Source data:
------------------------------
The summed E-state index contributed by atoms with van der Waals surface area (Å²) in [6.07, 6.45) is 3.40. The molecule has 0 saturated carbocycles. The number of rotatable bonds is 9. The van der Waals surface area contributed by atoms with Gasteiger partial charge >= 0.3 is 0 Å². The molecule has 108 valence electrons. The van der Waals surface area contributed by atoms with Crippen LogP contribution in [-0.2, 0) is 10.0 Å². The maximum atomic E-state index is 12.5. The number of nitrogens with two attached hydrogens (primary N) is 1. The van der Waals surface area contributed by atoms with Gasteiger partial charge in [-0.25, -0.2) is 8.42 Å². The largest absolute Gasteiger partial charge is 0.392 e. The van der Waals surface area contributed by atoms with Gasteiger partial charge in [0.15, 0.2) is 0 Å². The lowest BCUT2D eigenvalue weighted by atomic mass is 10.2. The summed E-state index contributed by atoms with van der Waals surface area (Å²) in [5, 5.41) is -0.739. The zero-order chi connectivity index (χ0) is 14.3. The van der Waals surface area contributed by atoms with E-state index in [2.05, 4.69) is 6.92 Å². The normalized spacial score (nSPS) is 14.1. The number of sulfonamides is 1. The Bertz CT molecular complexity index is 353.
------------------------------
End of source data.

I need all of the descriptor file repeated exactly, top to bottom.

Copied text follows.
The summed E-state index contributed by atoms with van der Waals surface area (Å²) in [6.07, 6.45) is 3.40. The molecule has 0 saturated carbocycles. The number of rotatable bonds is 9. The van der Waals surface area contributed by atoms with Gasteiger partial charge >= 0.3 is 0 Å². The molecule has 108 valence electrons. The van der Waals surface area contributed by atoms with Crippen LogP contribution in [-0.2, 0) is 10.0 Å². The maximum atomic E-state index is 12.5. The number of nitrogens with two attached hydrogens (primary N) is 1. The van der Waals surface area contributed by atoms with Gasteiger partial charge in [-0.25, -0.2) is 8.42 Å². The largest absolute Gasteiger partial charge is 0.392 e. The van der Waals surface area contributed by atoms with Gasteiger partial charge in [0.15, 0.2) is 0 Å². The lowest BCUT2D eigenvalue weighted by atomic mass is 10.2. The summed E-state index contributed by atoms with van der Waals surface area (Å²) in [5, 5.41) is -0.739. The zero-order chi connectivity index (χ0) is 14.3. The van der Waals surface area contributed by atoms with E-state index in [2.05, 4.69) is 6.92 Å². The normalized spacial score (nSPS) is 14.1. The number of sulfonamides is 1. The Bertz CT molecular complexity index is 353.